October 30, 2014
Higher Ethanol Blend in Brazil (27.5%) Passes Preliminary Tests
President Dilma Rousseff signed new legislation several months ago authorizing the amount of ethanol blended into the Brazilian gasoline supply to increase from the present 25% to 27.5% provided that there were no technical problems caused by the increase. The new legislation required that a series of tests be performed to insure the feasibility of the increased mixture
Preliminary results from those tests have indicated that the increased blend does not adversely impact engine performance and that emissions were only slightly impacted by the increased blend. The tests were conducted at the Petrobras Research Center (Cenpes) and they found that emissions of nitrous oxide were slightly increased by the new blend mixture. The levels of carbon dioxide and carbon monoxide were actually lowered by the new blend.
The Brazilian Automobile Association had opposed the increased mixture citing potential technical issues especially with older vehicles that do not have flex-fuel engines.
Sugarcane producers on the other hand had been pushing for the increase as a way to increase the demand for anhydrous ethanol which is one of their most profitable products. The Brazilian government also wanted the increased blend as a way to reduce gasoline imports and as a way to hold down gasoline prices.
There is no defined timetable for when these tests will be completed, or when the final decision will be made concerning the new blend percentage, but researchers conducting the tests feel they should be completed by the end of the year.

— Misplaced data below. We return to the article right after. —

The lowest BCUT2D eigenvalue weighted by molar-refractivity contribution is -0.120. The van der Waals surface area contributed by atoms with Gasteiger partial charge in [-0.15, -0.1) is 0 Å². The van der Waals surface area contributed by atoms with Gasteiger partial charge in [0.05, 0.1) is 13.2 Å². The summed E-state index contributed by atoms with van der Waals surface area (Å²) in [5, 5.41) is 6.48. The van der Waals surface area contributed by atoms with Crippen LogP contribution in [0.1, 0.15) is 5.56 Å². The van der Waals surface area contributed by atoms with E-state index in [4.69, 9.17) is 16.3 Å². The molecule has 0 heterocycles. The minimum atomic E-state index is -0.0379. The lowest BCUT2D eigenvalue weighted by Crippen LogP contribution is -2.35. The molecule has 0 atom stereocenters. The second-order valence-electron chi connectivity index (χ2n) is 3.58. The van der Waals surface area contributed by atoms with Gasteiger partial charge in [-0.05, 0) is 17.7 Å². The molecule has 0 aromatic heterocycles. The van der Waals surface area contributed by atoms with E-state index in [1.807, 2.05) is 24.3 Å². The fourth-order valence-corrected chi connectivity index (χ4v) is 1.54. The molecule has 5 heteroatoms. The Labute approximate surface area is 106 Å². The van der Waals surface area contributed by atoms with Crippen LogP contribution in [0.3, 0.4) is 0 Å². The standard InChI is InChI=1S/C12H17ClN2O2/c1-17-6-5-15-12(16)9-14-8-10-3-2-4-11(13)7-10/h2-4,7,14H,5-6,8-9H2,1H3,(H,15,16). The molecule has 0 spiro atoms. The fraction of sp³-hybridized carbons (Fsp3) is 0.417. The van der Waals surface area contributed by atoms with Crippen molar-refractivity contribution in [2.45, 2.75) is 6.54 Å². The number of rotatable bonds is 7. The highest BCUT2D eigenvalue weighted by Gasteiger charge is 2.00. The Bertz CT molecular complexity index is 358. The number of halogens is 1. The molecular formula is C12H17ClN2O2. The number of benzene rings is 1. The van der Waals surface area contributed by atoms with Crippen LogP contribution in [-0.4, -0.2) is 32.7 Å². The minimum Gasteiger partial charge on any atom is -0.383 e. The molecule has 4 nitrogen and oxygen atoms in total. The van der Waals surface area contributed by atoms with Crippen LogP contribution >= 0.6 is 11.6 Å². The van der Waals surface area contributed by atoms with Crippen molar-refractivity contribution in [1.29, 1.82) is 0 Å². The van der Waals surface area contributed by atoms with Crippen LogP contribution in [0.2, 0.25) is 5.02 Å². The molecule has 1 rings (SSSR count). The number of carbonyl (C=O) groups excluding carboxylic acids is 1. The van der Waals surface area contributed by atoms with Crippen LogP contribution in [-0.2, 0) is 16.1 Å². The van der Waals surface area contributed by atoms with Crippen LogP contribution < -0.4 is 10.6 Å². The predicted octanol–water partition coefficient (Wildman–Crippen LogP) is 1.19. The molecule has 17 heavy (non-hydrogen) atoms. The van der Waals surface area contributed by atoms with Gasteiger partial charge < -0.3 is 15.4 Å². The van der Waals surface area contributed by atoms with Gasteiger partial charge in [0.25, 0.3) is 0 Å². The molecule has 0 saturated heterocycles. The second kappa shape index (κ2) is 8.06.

The potential increased blend was scheduled to take effect in May of 2015, which would be shortly after the start of the sugarcane harvest, but a spokesperson for the sugarcane producers indicated that they would like to see the increased blend start in January of 2015. Industry representatives are scheduled to meet with government officials next week to discuss the issue.
Starting the higher blend in January probably will not be feasible due to this year's disappointing sugarcane harvest. The current harvest is ending sooner than normal due to low sugarcane yields caused by dry weather. The first period of dry weather occurred in December and January and the main sugarcane producing region of southeastern Brazil is still awaiting the arrival of this year's rainy season. Generally the rains start in September, but as of now, the area remains mostly dry.